Damon Martinez was one of the 46 U.S. Attorneys fired by President Donald Trump early last year. Now he’s running for Congress and eager to provoke another confrontation with the president, running an ad on the president's favorite TV show featuring footage from "The Apprentice."
The New Mexico Democrat is running for an Albuquerque-area congressional seat. But this week, his ad will air in Washington, D.C. on Fox News' "Fox & Friends," a show Trump is known to watch often, as well on broadcast networks back home.
The ad dramatizes Martinez' firing as if it were an episode of the NBC reality show Trump once hosted, complete with a mock-up of the show's famous boardroom and an old clip from the show of Trump telling Martinez, "you're fired."
Martinez is running in a crowded primary in the Democratic-leaning 1st Congressional District, which Rep. Michelle Lujan Grisham, D-N.M., vacated to run for governor.
The unconventional ad strategy — most congressional candidates don't pay to run ads thousands of miles from their district's voters — seems intended to provoke a response and help Martinez standout with base voters ahead of the June 5 primary.
Utah Senate candidate and noted "sport" enthusiast Mitt Romney was spotted gleefully taunting Oklahoma City Thunder star Russell Westbrook during Monday's playoff game in Salt Lake.
The 2012 GOP presidential nominee, sporting a custom Utah Jazz jersey with his name on the back over a collared shirt, jeered Westbrook from his near court-side seats as the All-Star guard made his way to the bench after picking up his fourth foul in the first half.
Romney had a lot to cheer for as the Jazz won to take a 3-1 lead in the series. Westbrook, however, did not end up fouling out of the game.
The former Massachusetts governor wasn't cheering quite over the weekend when he failed to capture the Utah GOP's Senate nomination at a convention. He will compete in a June primary against Utah state representative Mike Kennedy in the race to fill the seat of outgoing Sen. Orrin Hatch. Romney is still a heavy favorite to win the seat.
Here's something that could shake up the field in Florida’s governor’s race and show us if voters are really so dissatisfied with partisanship that they’re willing to go for a bipartisan option:
From the Tampa Bay Times--
Former Congressmen Patrick Murphy and David Jolly are exploring a bipartisan run for governor, a surprise move that hinges on polling Democrat Murphy has commissioned this week.
Murphy would run for the Democratic nomination as Jolly, a moderate Republican and prominent anti-Trump voice on cable news, would have no chance of winning a GOP primary.
The men have become friends over the past year as they've gone across the country on a town-hall style tour about gridlock and dysfunction in Washington.
Murphy, 35, lost a Senate race to Marco Rubio in 2016. Jolly, 45, lost his re-election bid the same year against Charlie Crist.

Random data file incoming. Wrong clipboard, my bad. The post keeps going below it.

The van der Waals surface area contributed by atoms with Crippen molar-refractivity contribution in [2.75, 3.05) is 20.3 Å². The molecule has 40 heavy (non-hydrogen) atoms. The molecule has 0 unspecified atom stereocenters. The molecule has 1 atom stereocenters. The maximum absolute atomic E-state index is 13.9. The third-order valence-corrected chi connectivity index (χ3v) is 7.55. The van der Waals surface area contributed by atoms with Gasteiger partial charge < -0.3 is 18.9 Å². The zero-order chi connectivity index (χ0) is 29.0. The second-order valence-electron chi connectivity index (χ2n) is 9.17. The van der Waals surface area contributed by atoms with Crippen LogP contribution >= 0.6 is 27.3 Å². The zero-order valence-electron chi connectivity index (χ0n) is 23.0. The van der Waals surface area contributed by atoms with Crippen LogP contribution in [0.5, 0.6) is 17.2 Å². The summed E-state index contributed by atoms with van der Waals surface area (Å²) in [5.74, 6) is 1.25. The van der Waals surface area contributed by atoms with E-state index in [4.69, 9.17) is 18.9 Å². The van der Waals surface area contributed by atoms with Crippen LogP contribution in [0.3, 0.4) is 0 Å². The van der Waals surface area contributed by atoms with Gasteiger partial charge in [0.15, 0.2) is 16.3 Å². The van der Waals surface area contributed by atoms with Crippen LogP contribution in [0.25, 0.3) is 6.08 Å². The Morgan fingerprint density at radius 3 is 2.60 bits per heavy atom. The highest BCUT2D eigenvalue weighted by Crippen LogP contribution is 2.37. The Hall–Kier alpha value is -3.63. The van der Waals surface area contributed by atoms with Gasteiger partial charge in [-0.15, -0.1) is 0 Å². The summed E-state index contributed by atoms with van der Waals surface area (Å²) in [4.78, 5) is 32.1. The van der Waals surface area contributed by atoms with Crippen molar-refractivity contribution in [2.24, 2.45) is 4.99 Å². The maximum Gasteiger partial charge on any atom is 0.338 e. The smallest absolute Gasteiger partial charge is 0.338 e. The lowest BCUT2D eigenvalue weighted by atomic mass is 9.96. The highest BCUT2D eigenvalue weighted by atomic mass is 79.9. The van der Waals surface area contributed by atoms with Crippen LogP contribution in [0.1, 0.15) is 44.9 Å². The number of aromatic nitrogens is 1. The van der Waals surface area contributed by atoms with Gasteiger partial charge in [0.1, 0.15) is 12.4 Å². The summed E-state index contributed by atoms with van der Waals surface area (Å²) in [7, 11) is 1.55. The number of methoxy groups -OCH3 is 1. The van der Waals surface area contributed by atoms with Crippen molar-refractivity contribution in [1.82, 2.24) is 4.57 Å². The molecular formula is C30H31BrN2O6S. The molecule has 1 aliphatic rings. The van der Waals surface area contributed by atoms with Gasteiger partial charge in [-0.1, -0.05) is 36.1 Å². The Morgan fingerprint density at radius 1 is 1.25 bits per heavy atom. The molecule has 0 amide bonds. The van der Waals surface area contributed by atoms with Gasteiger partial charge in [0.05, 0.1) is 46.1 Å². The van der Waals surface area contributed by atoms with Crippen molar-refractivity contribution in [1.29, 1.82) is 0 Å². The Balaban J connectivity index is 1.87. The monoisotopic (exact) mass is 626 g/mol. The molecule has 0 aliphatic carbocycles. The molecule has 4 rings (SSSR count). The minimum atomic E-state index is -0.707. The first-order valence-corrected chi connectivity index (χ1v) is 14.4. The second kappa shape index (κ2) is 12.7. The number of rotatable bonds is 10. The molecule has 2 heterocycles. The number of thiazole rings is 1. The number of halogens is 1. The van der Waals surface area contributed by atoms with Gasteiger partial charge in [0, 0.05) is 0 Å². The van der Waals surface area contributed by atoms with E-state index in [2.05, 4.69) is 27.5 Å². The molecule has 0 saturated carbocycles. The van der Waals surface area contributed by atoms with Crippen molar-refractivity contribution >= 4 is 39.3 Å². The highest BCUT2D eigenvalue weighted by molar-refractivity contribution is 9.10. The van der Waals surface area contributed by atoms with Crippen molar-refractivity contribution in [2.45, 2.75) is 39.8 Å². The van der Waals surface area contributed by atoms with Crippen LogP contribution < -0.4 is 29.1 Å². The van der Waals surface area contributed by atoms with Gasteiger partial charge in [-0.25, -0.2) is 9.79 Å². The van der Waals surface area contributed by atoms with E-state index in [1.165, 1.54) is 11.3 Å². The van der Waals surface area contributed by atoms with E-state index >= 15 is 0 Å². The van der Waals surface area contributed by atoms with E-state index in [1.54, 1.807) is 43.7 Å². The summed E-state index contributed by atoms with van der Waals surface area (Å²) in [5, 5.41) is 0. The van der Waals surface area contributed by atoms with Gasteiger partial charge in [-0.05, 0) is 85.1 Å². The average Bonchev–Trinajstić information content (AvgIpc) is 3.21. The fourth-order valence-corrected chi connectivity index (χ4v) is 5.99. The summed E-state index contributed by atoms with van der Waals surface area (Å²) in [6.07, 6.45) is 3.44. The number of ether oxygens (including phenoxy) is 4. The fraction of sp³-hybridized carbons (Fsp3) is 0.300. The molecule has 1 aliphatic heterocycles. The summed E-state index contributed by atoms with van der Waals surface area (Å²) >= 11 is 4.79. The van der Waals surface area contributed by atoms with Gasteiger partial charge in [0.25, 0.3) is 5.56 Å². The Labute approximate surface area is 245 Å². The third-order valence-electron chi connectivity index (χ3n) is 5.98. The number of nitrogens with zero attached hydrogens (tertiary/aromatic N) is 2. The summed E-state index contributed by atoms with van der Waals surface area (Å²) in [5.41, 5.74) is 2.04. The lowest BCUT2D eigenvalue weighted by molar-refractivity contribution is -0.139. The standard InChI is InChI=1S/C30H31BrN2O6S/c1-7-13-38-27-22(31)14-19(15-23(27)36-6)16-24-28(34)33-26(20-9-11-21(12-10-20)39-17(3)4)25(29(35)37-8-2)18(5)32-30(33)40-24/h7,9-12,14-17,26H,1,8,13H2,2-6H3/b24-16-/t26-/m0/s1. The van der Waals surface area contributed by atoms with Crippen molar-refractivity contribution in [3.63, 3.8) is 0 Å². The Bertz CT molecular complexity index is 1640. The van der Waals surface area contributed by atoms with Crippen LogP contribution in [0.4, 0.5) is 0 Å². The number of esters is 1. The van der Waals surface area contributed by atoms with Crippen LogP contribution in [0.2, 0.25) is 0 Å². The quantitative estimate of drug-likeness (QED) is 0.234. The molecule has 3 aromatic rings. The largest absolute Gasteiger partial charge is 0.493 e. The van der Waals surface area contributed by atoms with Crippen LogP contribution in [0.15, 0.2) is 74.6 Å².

Democratic hopeful Andrew Gillum’s campaign responded to the “trial balloon” Tuesday morning: "We welcome anyone who wants to talk about Florida’s future. The contrast in vision and background between the three millionaires running against Andrew Gillum couldn’t be more clear.”
And here's Chris King campaign spokesman Avery Jaffe: "After five straight gubernatorial losses and eight years of Rick Scott, Florida Democrats deserve a fresh start and new leadership. If they join the race, we look forward to learning more about how the two former congressmen plan to do that not only in style, but also in substance."
Red state Democrats are breaking for President Donald Trump’s nominee for secretary of state.
Sens. Heidi Heitkamp of North Dakota, Joe Manchin of West Virginia and Joe Donnelly of Indiana, each up for re-election this November in states won by Trump, are the first three Democrats to announce support for CIA Director Mike Pompeo’s nomination. Their yes votes seemingly clear the path for his confirmation.
Ten Democratic senators will be on the ballot this fall in red states. The other seven have yet to announce where they come down on what is a political dilemma for these senators. As First Read wrote last week: “Do they vote FOR his vote confirmation, risking alienating base Democrats they’ll need even in these red states? Or do they vote AGAINST him, and risk seeming like a partisan engaging in obstruction when they’re trying to tout their bipartisan credentials?”
Heitkamp was the first Democrat to announce her support for Pompeo last week, with Manchin and Donnelly pledging support on Monday.
It's a tricky time to be Arizona Gov. Doug Ducey.
Ducey, a Republican who is up for reelection, has drawn a primary challenger over his handling of teacher pay as educators in the state are planning a massive walkout protest.
Former Arizona Secretary of State Ken Bennett announced over the weekend that he will challenge Ducey after his "panic and flip-flopping" over the teacher pay issue.
Ducey announced a plan last week to give teachers a 20 percent pay raise by 2020, a proposal that has been met with resistance from GOP lawmakers who are skeptical that the state will have the money to pay for the plan.